When the kids and parents see the bright colors and cartoons, they see something non-threatening. However, something as natural as sexuality, physical intimacy, and menstruation shouldn’t be thought of as threatening in general. Out of my sex ed workshops, I developed the teen advocacy program Cycle Alliance to destigmatize conversations about menstruation and to tackle period poverty. Sometimes, it takes just one book to launch a whole library movement."
—Senior YA Librarian at Brooklyn Public Library
"For years I have assigned Cory Silverberg's book Sex is a Funny Word in my college course, Human Sexualities and the students write a paper about the book. They also are required to complete the exercise on page 39, which entails drawing a picture of what your outside body looks like and also what the stories inside feel like. I have been collecting the drawings for years, and it is amazing what they create. I love this assignment because students at first balk at the fact that they are reading a children's book, but are then blown away by how introspective, powerful and informational the book actually is. They often state that they wish they could have grown up with this book!
Another common comment from my students is that they actually learned something new from the book I am excited to also assign You Know, Sex and to continue adding to their learning. These books are life-changing and great for adults too!"
—Assistant Professor, University of Virginia
"You Know, Sex is invaluable in teaching sex ed to middle schoolers. In particular, its matter of fact, inclusive coverage of the changes young people can expect to experience in puberty is unlike any other resource I’ve used. My students really took to heart the message that all bodies are good bodies and brought a newly-sharpened critical lens to some of the other materials we used throughout our unit. With You Know, Sex, learning about sexuality, puberty, and relationships can be silly and joyful, without sacrificing honesty about difficult subjects.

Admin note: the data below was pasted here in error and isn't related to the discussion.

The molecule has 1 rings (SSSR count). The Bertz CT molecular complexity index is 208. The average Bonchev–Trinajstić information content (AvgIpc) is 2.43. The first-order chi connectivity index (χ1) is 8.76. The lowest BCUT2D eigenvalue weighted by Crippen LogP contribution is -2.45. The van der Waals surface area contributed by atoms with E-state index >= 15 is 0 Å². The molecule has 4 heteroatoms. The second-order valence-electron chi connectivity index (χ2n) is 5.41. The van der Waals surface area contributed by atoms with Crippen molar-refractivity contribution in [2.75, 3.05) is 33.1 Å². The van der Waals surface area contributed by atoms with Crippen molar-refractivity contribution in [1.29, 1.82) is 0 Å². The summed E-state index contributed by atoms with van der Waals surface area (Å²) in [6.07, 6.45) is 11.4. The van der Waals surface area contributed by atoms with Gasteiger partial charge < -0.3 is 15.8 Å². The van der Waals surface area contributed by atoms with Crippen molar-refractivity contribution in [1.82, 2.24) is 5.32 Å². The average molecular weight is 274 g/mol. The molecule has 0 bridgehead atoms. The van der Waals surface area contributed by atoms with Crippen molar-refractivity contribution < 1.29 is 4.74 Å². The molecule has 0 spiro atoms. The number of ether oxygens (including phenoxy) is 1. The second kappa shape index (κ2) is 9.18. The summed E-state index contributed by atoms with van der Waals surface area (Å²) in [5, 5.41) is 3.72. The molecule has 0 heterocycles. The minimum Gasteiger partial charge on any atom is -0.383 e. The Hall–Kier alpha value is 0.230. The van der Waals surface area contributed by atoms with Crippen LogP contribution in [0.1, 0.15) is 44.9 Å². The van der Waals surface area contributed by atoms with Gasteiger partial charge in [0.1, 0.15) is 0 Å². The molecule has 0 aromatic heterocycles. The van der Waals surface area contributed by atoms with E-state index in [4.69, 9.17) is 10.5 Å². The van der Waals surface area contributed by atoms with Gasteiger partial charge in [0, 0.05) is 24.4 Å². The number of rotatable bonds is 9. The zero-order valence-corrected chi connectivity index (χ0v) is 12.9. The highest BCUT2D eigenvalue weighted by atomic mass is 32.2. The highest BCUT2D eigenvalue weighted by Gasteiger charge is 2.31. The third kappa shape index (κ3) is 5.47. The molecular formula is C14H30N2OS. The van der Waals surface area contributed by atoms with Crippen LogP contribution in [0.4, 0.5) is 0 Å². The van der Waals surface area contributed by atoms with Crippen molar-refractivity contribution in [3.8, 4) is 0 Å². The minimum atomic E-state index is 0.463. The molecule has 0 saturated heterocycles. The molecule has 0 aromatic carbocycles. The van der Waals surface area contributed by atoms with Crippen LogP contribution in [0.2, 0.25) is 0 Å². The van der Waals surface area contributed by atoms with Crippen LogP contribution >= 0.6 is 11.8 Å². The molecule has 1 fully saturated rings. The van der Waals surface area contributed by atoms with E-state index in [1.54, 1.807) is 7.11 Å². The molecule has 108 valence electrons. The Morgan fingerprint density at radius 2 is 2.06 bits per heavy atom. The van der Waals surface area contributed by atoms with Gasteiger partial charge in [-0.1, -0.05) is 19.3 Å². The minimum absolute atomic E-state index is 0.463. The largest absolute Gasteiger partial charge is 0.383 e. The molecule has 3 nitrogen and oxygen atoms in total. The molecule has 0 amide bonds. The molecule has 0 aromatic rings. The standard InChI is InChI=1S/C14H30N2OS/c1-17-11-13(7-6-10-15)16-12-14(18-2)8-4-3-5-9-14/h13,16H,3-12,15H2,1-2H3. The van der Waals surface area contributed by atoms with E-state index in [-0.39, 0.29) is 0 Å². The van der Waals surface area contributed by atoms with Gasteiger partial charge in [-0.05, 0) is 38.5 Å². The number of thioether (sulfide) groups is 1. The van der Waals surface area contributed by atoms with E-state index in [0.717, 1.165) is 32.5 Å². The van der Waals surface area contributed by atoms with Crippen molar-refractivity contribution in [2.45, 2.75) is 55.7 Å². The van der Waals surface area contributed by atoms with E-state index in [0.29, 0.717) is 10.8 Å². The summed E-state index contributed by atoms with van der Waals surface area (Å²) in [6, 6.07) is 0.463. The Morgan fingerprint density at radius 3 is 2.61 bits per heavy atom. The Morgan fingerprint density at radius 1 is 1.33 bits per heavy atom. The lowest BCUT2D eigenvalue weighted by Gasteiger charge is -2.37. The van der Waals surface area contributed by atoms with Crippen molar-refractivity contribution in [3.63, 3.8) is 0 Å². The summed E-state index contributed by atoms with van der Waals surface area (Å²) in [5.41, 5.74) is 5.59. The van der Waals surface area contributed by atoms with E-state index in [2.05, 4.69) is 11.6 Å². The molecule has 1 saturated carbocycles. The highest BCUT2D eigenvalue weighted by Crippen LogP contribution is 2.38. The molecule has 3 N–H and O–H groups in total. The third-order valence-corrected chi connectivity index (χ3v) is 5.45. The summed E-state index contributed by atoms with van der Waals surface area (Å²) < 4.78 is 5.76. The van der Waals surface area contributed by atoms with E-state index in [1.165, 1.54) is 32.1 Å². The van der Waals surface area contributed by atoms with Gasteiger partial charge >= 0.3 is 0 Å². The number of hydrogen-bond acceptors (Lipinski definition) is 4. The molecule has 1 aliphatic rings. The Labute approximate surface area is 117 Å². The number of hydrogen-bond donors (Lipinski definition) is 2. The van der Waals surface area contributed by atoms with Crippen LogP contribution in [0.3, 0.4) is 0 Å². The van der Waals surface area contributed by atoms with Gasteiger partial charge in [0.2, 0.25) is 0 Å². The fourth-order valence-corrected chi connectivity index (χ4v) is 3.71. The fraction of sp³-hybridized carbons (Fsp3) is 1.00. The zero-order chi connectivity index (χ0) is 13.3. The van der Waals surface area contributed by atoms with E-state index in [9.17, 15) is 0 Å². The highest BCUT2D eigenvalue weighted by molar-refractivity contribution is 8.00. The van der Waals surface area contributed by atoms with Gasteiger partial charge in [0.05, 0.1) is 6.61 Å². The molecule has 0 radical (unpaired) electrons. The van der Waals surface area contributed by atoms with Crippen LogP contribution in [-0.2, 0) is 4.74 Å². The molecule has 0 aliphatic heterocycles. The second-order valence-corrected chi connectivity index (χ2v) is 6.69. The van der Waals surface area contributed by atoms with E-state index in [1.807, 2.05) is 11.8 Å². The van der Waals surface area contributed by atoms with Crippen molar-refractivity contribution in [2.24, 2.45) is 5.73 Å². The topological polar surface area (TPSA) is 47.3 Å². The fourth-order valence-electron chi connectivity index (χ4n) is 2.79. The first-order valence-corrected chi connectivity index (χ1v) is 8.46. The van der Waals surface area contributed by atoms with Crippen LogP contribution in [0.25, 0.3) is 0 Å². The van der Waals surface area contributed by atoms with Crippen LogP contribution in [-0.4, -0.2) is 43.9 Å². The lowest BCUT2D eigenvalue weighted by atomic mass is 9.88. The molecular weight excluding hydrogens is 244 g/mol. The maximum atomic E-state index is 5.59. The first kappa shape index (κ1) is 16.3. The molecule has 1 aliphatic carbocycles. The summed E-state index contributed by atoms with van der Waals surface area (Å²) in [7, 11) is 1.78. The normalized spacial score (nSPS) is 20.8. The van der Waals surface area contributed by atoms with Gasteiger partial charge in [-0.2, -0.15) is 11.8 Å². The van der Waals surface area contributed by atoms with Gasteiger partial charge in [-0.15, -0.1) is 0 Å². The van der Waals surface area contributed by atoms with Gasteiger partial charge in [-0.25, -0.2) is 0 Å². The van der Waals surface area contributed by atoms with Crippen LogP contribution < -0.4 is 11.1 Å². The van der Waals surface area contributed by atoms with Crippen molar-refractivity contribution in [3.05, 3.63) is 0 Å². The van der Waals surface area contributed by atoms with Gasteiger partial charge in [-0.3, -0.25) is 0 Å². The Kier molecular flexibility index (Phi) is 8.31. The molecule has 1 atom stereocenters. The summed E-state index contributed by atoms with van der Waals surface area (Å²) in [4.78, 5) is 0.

I grew up on Our Bodies, Ourselves (and the companion book for teenagers, Changing Bodies Changing Lives) andYou Know, Sex brings a similar comprehensiveness that I’ve not seen elsewhere, with critical updates for today’s youth. Like the Boston Women’s Health Collective, Silverberg intuits the ways that kids are ready and willing to understand that bodies and relationships are simultaneously deeply personal and broadly political."
—Social Worker & Healthy Sexuality Middle School Curriculum Specialist
"Sex is a Funny Word provides a developmentally-appropriate way for elementary-age students to learn about issues like respecting boundaries and the diverse identities we can embrace in ourselves and others. Whether it's having proactive conversations about consent or reactive conversations about different ways to express oneself in creative and inclusive ways, this can be an effective and engaging resource. Along with students and caretakers/families, pre-service & in-service teachers, as well as guidance counselors, should take the opportunity to review how this can help guide individual, small group, and whole-class conversations about health and wellbeing.
You Know, Sex picks up where the previous book leaves off, allowing students to expand their understanding as they encounter developmentally-appropriate questions about puberty and navigating healthy relationships. By providing information through body-positive depictions, inclusive types of relationships, and various safe sex options, students have the tools and resources to continue to have meaningful conversations with trusted adults and make choices that are best for themselves and their well-being."